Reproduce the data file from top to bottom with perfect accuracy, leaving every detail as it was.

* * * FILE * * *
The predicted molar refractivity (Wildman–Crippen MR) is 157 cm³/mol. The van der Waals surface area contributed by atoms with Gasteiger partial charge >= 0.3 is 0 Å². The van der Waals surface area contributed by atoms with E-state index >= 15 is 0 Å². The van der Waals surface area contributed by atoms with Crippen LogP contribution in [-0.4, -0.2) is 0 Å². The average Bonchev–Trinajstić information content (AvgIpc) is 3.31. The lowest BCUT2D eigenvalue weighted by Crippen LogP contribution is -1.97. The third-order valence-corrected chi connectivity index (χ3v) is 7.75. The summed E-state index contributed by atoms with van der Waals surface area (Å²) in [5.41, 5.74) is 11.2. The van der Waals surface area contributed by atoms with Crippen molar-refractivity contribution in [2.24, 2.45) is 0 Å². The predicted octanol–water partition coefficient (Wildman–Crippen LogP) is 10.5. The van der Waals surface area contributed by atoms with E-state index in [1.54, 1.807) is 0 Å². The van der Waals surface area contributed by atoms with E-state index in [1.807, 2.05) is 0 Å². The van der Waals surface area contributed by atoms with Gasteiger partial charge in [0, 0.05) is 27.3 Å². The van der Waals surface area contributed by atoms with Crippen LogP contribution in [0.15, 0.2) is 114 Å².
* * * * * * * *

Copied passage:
The predicted molar refractivity (Wildman–Crippen MR) is 157 cm³/mol. The van der Waals surface area contributed by atoms with Gasteiger partial charge >= 0.3 is 0 Å². The van der Waals surface area contributed by atoms with E-state index >= 15 is 0 Å². The van der Waals surface area contributed by atoms with Crippen LogP contribution in [-0.4, -0.2) is 0 Å². The average Bonchev–Trinajstić information content (AvgIpc) is 3.31. The lowest BCUT2D eigenvalue weighted by Crippen LogP contribution is -1.97. The third-order valence-corrected chi connectivity index (χ3v) is 7.75. The summed E-state index contributed by atoms with van der Waals surface area (Å²) in [5.41, 5.74) is 11.2. The van der Waals surface area contributed by atoms with Crippen molar-refractivity contribution in [2.24, 2.45) is 0 Å². The predicted octanol–water partition coefficient (Wildman–Crippen LogP) is 10.5. The van der Waals surface area contributed by atoms with E-state index in [1.54, 1.807) is 0 Å². The van der Waals surface area contributed by atoms with E-state index in [1.807, 2.05) is 0 Å². The van der Waals surface area contributed by atoms with Gasteiger partial charge in [0, 0.05) is 27.3 Å². The van der Waals surface area contributed by atoms with Crippen LogP contribution in [0.15, 0.2) is 114 Å².